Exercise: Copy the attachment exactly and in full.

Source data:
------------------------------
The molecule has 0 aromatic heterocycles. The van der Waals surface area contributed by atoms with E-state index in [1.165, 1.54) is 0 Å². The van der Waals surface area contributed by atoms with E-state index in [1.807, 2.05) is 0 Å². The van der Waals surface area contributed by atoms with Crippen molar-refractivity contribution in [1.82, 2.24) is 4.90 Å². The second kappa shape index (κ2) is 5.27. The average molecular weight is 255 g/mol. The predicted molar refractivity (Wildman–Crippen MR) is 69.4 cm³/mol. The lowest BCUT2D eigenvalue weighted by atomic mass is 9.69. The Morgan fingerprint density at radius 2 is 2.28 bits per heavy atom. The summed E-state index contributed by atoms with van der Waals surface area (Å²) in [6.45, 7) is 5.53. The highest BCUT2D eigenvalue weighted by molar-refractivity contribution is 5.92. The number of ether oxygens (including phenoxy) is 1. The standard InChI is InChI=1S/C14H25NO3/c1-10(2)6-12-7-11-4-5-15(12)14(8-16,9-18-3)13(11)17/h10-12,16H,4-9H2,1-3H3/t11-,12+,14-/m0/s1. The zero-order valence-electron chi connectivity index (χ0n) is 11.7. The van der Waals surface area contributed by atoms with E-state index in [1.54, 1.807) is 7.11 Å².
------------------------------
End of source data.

The molecule has 0 aromatic heterocycles. The van der Waals surface area contributed by atoms with E-state index in [1.165, 1.54) is 0 Å². The van der Waals surface area contributed by atoms with E-state index in [1.807, 2.05) is 0 Å². The van der Waals surface area contributed by atoms with Crippen molar-refractivity contribution in [1.82, 2.24) is 4.90 Å². The second kappa shape index (κ2) is 5.27. The average molecular weight is 255 g/mol. The predicted molar refractivity (Wildman–Crippen MR) is 69.4 cm³/mol. The lowest BCUT2D eigenvalue weighted by atomic mass is 9.69. The Morgan fingerprint density at radius 2 is 2.28 bits per heavy atom. The summed E-state index contributed by atoms with van der Waals surface area (Å²) in [6.45, 7) is 5.53. The highest BCUT2D eigenvalue weighted by molar-refractivity contribution is 5.92. The number of ether oxygens (including phenoxy) is 1. The standard InChI is InChI=1S/C14H25NO3/c1-10(2)6-12-7-11-4-5-15(12)14(8-16,9-18-3)13(11)17/h10-12,16H,4-9H2,1-3H3/t11-,12+,14-/m0/s1. The zero-order valence-electron chi connectivity index (χ0n) is 11.7. The van der Waals surface area contributed by atoms with E-state index in [1.54, 1.807) is 7.11 Å².